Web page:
once upon a time…
(from our wedding program)
Merritt: It was September 30, 1996, and both our families were vacationing in Yellowstone National Park .
Gretchen: I’ll never forget my embarrassment when my mom went up to the Achesons and asked, “Are you homeschoolers?” But they were, and we shared a faith in God as well. I was just 13, yet from our first visit to their home, our first conversation, I knew Merritt was someone special. Our siblings teased us from the beginning, but Merritt always treated me as a friend. Visit by visit, I discovered what a truly precious thing his friendship was. And I grew to like him very, very much.
M: Gretchen and I have been good friends from the moment we met. Whether we were discussing our beliefs or our hopes and dreams, I felt we were kindred spirits from the very beginning.
G: The first time I found a letter from Merritt in my mailbox was November 2000. I was ecstatic. He asked questions, so I had to write back! We exchanged literally hundreds of letters through the next few years. His were often signed, “love your friend, Merritt.”
M: As we wrote back and forth, I learned that I could trust Gret with my heart. Looking back over the years of friendship, I am so thankful for the time we’ve had as “just friends.” For out of that came the deep assurance that this was the girl my dreams were made of.
G: On January 22, 2004 , Merritt told me the words I’d been waiting so long to hear: “I do love you, very much.” And soon I whispered back the knowledge that had been growing in my heart so long: “I love you, too.” In that next year of waiting on the Lord, I came to appreciate so many things about Merritt—but especially his practical wisdom and his patient trust in God.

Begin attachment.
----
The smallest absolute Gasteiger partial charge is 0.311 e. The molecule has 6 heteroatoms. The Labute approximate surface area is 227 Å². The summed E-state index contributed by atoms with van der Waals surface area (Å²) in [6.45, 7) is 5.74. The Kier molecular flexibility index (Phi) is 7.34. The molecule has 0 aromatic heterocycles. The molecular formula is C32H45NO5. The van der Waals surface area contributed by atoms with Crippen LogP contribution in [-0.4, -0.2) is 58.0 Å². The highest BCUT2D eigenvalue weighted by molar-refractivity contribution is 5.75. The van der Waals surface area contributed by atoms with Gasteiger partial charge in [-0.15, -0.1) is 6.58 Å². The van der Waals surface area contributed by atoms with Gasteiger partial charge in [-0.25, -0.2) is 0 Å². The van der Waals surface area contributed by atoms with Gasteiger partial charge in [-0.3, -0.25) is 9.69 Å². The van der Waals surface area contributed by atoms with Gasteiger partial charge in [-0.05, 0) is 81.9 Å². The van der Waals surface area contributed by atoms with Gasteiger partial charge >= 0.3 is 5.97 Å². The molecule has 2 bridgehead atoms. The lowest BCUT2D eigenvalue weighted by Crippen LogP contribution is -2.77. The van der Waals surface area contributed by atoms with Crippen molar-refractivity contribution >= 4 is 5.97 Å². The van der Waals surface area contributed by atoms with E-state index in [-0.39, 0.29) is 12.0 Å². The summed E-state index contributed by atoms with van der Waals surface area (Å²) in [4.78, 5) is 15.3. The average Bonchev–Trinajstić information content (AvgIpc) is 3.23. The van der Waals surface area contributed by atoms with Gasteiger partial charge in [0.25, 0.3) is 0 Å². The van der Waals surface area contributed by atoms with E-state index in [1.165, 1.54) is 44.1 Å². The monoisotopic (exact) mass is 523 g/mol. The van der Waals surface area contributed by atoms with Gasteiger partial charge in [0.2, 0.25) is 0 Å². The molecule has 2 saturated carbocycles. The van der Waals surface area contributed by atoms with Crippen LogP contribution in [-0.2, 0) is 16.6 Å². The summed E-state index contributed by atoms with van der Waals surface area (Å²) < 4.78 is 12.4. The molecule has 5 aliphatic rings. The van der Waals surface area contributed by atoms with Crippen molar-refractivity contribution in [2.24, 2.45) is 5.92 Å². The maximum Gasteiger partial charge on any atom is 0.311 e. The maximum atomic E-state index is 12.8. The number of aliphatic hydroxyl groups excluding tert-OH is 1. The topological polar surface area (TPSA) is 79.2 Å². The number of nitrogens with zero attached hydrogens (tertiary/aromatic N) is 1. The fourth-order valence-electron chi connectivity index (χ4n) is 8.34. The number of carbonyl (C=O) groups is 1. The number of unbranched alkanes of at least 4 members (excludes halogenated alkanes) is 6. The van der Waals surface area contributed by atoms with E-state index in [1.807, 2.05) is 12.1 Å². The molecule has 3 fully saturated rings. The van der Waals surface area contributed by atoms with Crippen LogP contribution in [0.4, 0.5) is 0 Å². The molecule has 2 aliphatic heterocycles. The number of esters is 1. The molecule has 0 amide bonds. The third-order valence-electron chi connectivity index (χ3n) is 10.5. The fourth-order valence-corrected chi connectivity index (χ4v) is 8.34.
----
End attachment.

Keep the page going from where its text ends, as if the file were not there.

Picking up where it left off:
M: I have grown to love Gret more each passing day, realizing that I can’t live without my best friend by my side. Her devotion and love for me are so inspiring and yet so humbling at the same time. On February 23, 2005 , I made it official by asking Gret’s dad for permission to court her.
G: I think Merritt sent me every sweet card Hallmark made during the year of our courtship, but the words of love he penned to me were the most precious gifts of all. Then on Valentine’s Day, 2006, Merritt asked me to go for a walk over to his property. After showing me where he planned to build a home for us, Merritt got down on one knee, pulled out a beautiful antique diamond ring, and asked me to be his wife. Through tears of joy at the thought of spending the rest of my life with my best friend, I said yes.
M: And we will live happily ever after…
“Someone asked me to name the time our friendship stopped and love began. Oh, my darling, that’s the secret. Our friendship never stopped.”
the first chapter…
Was it just nine and a half years ago, when the memories of us began? I’ll never forget the day I met you. And I’ll never tire of answering the question, “How did you meet?”
I laugh as I answer, “We met in Yellowstone National Park, when we were just 13 years old.”
Yes, it was September 30, 1996, and Yellowstone was the last place I wanted to be. (Little did I know I was about to meet my husband!) My uncle was at our house pouring sidewalks, and I wanted to be playing with my cousins. Instead, my parents decided we should take a family vacation to Yellowstone National Park. The trip in our maroon Ford crew cab was long, the trails were never-ending, and public restrooms were few. But despite my original reluctance, I had been enjoying our time at Yellowstone National Park. I was making the best of it, and taking lots of pictures. In fact, as we approached the Riverside Geyser, we ran out of film.
We were exploring the Upper Geyser Basin on the last day of our trip. Mom had seen a sign in the gift shop advertising that the Riverside Geyser was due to erupt soon. But it seemed we had been sitting there the entire six-hour interval. My brother William and I trudged down the path to see the brilliant Morning Glory Pool, but when we returned to the hard wooden benches, the celebrated Riverside Geyser was still nothing but a big gray rock on the opposing river bank.